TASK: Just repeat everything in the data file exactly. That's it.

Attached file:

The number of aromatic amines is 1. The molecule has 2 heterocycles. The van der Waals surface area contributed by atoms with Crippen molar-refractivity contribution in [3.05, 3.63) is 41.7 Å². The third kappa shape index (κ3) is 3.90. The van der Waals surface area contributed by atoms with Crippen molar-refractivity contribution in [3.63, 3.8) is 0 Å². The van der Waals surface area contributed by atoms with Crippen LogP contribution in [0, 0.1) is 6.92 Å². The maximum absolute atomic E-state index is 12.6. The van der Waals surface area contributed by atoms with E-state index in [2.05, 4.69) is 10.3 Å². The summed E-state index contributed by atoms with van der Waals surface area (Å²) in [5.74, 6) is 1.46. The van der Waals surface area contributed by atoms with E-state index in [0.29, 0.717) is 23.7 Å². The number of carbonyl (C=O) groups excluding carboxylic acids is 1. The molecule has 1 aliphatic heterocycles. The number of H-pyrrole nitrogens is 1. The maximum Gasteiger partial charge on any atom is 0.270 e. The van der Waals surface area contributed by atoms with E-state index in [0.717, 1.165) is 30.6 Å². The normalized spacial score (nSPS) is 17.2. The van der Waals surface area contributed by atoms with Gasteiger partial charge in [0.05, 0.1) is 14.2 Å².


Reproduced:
The number of aromatic amines is 1. The molecule has 2 heterocycles. The van der Waals surface area contributed by atoms with Crippen molar-refractivity contribution in [3.05, 3.63) is 41.7 Å². The third kappa shape index (κ3) is 3.90. The van der Waals surface area contributed by atoms with Crippen molar-refractivity contribution in [3.63, 3.8) is 0 Å². The van der Waals surface area contributed by atoms with Crippen LogP contribution in [0, 0.1) is 6.92 Å². The maximum absolute atomic E-state index is 12.6. The van der Waals surface area contributed by atoms with E-state index in [2.05, 4.69) is 10.3 Å². The summed E-state index contributed by atoms with van der Waals surface area (Å²) in [5.74, 6) is 1.46. The van der Waals surface area contributed by atoms with E-state index in [0.29, 0.717) is 23.7 Å². The number of carbonyl (C=O) groups excluding carboxylic acids is 1. The molecule has 1 aliphatic heterocycles. The number of H-pyrrole nitrogens is 1. The maximum Gasteiger partial charge on any atom is 0.270 e. The van der Waals surface area contributed by atoms with E-state index in [0.717, 1.165) is 30.6 Å². The normalized spacial score (nSPS) is 17.2. The van der Waals surface area contributed by atoms with Gasteiger partial charge in [0.05, 0.1) is 14.2 Å².